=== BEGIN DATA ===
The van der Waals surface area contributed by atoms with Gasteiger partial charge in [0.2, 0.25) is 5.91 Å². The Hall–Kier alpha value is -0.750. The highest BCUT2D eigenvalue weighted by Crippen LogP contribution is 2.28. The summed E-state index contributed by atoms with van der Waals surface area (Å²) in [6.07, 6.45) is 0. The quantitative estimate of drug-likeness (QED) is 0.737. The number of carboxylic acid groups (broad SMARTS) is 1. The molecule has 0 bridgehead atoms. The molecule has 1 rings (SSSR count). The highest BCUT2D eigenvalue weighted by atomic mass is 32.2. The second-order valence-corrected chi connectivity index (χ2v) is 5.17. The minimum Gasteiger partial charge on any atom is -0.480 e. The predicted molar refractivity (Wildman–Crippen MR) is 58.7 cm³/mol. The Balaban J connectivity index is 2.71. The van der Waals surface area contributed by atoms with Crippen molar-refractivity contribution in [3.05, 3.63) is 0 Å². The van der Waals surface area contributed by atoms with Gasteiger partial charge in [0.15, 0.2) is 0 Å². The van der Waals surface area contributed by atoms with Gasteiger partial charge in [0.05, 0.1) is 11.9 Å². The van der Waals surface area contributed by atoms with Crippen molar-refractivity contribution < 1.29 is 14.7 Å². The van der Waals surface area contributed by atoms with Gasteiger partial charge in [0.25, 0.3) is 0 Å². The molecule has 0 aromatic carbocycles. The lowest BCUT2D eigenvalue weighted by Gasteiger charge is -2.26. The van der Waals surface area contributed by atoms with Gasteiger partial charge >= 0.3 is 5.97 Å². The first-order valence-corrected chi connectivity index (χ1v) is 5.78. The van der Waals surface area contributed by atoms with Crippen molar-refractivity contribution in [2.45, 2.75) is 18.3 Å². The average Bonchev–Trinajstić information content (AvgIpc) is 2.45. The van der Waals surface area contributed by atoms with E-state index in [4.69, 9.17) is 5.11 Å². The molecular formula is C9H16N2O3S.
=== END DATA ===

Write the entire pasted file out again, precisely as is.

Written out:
The van der Waals surface area contributed by atoms with Gasteiger partial charge in [0.2, 0.25) is 5.91 Å². The Hall–Kier alpha value is -0.750. The highest BCUT2D eigenvalue weighted by Crippen LogP contribution is 2.28. The summed E-state index contributed by atoms with van der Waals surface area (Å²) in [6.07, 6.45) is 0. The quantitative estimate of drug-likeness (QED) is 0.737. The number of carboxylic acid groups (broad SMARTS) is 1. The molecule has 0 bridgehead atoms. The molecule has 1 rings (SSSR count). The highest BCUT2D eigenvalue weighted by atomic mass is 32.2. The second-order valence-corrected chi connectivity index (χ2v) is 5.17. The minimum Gasteiger partial charge on any atom is -0.480 e. The predicted molar refractivity (Wildman–Crippen MR) is 58.7 cm³/mol. The Balaban J connectivity index is 2.71. The van der Waals surface area contributed by atoms with Crippen molar-refractivity contribution in [3.05, 3.63) is 0 Å². The van der Waals surface area contributed by atoms with Gasteiger partial charge in [0.15, 0.2) is 0 Å². The van der Waals surface area contributed by atoms with Gasteiger partial charge in [0.05, 0.1) is 11.9 Å². The van der Waals surface area contributed by atoms with Crippen molar-refractivity contribution < 1.29 is 14.7 Å². The van der Waals surface area contributed by atoms with Gasteiger partial charge in [0.25, 0.3) is 0 Å². The molecule has 0 aromatic carbocycles. The lowest BCUT2D eigenvalue weighted by Gasteiger charge is -2.26. The van der Waals surface area contributed by atoms with Gasteiger partial charge >= 0.3 is 5.97 Å². The first-order valence-corrected chi connectivity index (χ1v) is 5.78. The van der Waals surface area contributed by atoms with Crippen molar-refractivity contribution in [2.45, 2.75) is 18.3 Å². The average Bonchev–Trinajstić information content (AvgIpc) is 2.45. The van der Waals surface area contributed by atoms with E-state index in [4.69, 9.17) is 5.11 Å². The molecular formula is C9H16N2O3S.